Tess of the D'Urbevilles, by Thomas Hardy, is a wonderful novel, which tragically and poignantly follows the ill-fated life of its heroine, Tess Durbeyfield. Through his exquisite use of imagery, his reflection of Tess in nature, and the continuing thread of tragedy which he weaves throughout the novel, Hardy is able to present to us one of the most memorable figures in English literature. Despite her sincerity and integrity, Tess is forever destined for disappointment, and Hardy's immensely lucid and descriptive writing allows the reader to appreciate this. I would recommend this tremendous piece of fiction to any readers interested in reading the work of a brilliant Victorian author, or for those who appreciate the paradox of sadness and beauty represented in the figure of a strong protagonist.
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on 3 November 2006
I have to give Tess five stars because no book I have read before or since has moved me to such a degree. Thirty years later I still have my original copy, entirely disintegrated, the glue dissolved, in part I'm sure by my hot adolescent tears. It simply tore me apart - I remember in particular strugggling to finish Tess's letter from Flintcomb-Ash through eyes fogged with grief and that after finishing the book I was well-nigh inconsolable for days. I spent the following summer touring the Dorset locations on my bicycle as a kind of pilgrimage, and remember those cruel hills pretty well too.

But having said that, I was sixteen at the time and emotionally wide open. Reading it five years later, I could hardly get past the clumsiness and infelicities in the writing and the crude manipulation and melodrama of the plot. How could I have fallen for this? Reading it again another ten years further on I better understood the theatricality of it - it should be read in some ways like the old ballads with which Hardy was very familiar, with their highly exaggerated representations of good and evil - but the magic had gone.

Maybe the key is that Tess is a book written by an emotional adolescent - Hardy was a writer who arguably never really grew up, and his own relationships seem to bear this out - which speaks most forcefully to other adolescents. The melodrama and the suffering, the torment and the injustice which Tess is put through really are meat and drink to the average sensitive sixteen year old, but seem perhaps a bit foolish in retrospect.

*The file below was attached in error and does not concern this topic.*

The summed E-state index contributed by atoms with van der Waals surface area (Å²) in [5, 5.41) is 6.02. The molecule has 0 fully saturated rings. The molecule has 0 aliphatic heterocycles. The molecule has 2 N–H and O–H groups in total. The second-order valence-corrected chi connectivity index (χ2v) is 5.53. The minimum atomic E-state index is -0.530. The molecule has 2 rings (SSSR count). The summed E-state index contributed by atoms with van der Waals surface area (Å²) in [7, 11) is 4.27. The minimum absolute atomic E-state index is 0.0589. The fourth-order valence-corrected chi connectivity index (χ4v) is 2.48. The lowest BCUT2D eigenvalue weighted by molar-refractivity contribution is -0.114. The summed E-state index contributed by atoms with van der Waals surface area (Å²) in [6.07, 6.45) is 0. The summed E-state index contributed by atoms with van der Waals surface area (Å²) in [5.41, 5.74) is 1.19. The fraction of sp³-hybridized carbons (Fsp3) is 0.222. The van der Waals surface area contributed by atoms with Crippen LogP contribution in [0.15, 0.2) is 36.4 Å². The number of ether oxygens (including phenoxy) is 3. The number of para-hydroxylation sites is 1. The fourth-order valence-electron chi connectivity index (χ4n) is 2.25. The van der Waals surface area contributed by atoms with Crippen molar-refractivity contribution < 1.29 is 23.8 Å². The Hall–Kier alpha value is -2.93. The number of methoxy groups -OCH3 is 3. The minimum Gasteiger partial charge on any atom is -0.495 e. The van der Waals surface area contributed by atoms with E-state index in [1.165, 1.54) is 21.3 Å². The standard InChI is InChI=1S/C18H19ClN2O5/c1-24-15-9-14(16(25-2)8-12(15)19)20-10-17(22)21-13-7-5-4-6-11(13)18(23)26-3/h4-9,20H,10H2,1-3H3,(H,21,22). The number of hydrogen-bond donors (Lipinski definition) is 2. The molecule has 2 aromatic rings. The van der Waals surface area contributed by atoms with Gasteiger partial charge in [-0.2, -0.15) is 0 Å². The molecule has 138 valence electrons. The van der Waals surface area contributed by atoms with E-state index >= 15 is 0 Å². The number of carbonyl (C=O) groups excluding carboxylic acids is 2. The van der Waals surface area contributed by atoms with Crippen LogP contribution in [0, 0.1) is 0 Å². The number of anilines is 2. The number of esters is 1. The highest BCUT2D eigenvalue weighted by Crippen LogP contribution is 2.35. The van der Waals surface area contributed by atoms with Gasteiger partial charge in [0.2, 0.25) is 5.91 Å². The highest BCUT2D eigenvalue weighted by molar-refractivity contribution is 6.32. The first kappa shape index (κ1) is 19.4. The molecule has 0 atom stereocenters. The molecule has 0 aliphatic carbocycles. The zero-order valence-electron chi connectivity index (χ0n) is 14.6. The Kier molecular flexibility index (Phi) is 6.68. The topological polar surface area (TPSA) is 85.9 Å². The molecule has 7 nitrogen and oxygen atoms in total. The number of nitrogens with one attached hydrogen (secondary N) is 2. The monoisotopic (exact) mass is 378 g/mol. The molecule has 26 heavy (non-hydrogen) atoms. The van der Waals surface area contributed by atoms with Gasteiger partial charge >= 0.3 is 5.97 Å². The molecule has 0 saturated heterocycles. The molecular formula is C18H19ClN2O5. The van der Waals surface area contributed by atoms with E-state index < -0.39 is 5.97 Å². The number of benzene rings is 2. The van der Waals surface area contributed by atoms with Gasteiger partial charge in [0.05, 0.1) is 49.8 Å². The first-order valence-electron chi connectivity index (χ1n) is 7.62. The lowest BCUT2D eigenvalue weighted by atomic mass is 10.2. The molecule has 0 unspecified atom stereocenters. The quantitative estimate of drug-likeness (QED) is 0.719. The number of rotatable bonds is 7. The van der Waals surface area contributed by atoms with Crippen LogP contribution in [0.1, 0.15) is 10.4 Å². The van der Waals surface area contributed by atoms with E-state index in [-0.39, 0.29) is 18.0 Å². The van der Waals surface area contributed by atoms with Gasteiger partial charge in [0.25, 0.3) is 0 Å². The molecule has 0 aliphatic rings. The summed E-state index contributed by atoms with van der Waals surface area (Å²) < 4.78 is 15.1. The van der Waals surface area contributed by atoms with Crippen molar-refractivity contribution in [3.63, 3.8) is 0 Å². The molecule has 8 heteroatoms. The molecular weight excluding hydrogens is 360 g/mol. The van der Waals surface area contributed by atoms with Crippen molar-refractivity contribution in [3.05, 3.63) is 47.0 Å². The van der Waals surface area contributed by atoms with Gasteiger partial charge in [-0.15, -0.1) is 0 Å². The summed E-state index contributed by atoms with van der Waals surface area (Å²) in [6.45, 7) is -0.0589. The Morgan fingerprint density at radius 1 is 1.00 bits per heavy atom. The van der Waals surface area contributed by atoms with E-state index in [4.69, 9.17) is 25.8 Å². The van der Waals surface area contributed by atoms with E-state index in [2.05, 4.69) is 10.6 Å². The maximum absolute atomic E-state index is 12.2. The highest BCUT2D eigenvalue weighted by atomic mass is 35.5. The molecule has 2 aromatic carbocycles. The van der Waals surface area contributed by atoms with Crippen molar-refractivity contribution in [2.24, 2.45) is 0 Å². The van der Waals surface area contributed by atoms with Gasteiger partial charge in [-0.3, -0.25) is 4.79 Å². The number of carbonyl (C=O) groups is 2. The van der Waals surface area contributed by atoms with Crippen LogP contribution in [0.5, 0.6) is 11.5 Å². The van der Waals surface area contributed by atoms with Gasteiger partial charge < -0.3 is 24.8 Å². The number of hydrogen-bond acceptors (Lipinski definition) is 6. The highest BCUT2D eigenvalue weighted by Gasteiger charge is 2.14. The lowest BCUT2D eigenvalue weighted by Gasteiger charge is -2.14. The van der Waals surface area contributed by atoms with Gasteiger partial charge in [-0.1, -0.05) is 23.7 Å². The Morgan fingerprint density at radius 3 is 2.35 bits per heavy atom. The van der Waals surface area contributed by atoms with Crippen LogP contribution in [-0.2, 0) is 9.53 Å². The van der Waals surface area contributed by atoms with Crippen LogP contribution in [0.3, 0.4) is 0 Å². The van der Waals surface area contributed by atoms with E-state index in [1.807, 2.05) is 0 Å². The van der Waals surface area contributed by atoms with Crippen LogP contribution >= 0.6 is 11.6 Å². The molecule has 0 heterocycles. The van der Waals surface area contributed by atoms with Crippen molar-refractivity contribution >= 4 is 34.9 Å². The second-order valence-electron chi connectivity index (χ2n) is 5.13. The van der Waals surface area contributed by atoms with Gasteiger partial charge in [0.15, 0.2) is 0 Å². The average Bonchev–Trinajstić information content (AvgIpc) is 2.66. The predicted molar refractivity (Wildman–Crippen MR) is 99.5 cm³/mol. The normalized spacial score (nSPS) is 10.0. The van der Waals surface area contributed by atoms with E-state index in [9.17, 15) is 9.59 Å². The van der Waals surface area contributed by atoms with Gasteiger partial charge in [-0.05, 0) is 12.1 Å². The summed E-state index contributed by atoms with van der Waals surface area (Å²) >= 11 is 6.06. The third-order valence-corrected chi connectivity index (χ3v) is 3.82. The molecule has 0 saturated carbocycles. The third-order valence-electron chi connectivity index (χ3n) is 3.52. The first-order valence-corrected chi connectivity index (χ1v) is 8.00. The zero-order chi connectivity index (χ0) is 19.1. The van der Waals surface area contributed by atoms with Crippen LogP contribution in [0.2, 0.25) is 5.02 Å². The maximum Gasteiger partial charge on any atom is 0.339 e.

But this isn't really a criticism. 'Tess' is by far the greatest of Hardy's novels and the high point of his career as a novelist (Jude the Obscure would tip over into self parody) and is written with a rare passion - Hardy said that he loved Tess and, although he perhaps had a funny way of showing it, his depth of feeling for his creation really comes through. Like 'The Catcher in the Rye', if you're in the right demographic - a sixteen year old or someone who still feels like one - you're going to love it. If not, you may wonder what all the fuss is about and should perhaps move straight on to Dickens.
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on 4 September 2008
I have to give Tess five stars because no other book I have ever read has moved me to such a degree. Thirty years later I still have my original copy, entirely disintegrated, the glue dissolved, very possibly by my hot adolescent tears. It simply tore me apart - I remember in particular struggling to finish Tess's letter from Flintcomb-Ash through eyes blurred with grief, and that after finishing the book I was well-nigh inconsolable for days. I spent the following summer touring the Dorset locations on my bicycle as a kind of pilgrimage, and remember those cruel hills pretty well too.

But having said that, I was sixteen at the time and emotionally wide open. Reading it just five years later, I could hardly get past the clumsiness and infelicities in the writing and the crude manipulation and melodrama of the plot. How could I have fallen for this? Reading it again another ten years further on I better understood the theatricality of it - it should be read in some ways like the old ballads with which Hardy was very familiar, with their highly exaggerated representations of good and evil - but the magic had gone.